When I was tricycle-riding age, I took to the road. I rode my tricycle to the top of my driveway and let her rip. I sped so fast that I had to lift my feet above the pedals to keep them from getting thwacked. It was a thrill. Perhaps my first one. Then I hit the loose sand at the bottom of the driveway with such a force that I flew off my bike and got the wind knocked right out of me.
When I was 55, I took to the road again. I left my career and home of 24 years and flew to Mexico to teach. One week after my year in Mexico ended, Learning Port offered me a job writing storyboards for e-learning modules. I flew halfway around the world to learn a new trade.
Was flying down the driveway on my tricycle an act of bravery, or an act of impulsivity? Was hopping on the plane to Mexico an act of bravery or an escape? Was ending my career as a teacher and coming to Kuala Lumpur to try e-learning a good choice? The answers are yes and no. Yes, because I was in a rut, I only have 30 years of living left in me, and it has been quite a ride. Regardless, these acts propelled me to make the conscious decision to become a writer.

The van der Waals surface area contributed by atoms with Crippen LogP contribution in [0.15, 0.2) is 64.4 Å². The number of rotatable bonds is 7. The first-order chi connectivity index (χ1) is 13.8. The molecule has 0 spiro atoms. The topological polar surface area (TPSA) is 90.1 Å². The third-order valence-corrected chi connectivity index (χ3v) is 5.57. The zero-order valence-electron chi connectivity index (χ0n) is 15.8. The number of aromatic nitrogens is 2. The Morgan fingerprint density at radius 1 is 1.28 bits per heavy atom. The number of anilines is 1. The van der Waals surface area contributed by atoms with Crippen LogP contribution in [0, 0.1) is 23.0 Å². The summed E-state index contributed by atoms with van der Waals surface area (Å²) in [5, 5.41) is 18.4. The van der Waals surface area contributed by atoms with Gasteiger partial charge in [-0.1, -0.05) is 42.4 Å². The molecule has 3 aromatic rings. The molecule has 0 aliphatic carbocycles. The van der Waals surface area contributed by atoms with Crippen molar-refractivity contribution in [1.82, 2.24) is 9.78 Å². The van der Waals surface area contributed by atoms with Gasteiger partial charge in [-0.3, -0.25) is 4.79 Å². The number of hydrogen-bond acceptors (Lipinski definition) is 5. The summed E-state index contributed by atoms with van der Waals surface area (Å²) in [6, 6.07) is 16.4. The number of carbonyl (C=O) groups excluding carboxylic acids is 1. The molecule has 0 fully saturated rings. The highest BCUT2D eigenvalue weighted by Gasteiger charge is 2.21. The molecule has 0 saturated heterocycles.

As I settle into my second year in Malaysia, I have not found my comfort zone. Like the arduous climbing hikes I have been on lately, there have been peaks and valleys, which often leave me depleted. I look at the next year as a time to focus on learning how to write for a living. It will be a time for me to practice, experiment with different genres and employers, network, and do what I love.
I can see the bottom of the driveway, but like so many years ago when I sat on my tricycle seat at the top of the driveway, I cannot see the loose sand at the bottom Even if I could, I do not know if it will knock the breath out of me. What I do know is that falling off my bike at the end of the road is part of my learning curve. Maybe this time, I will wear a helmet.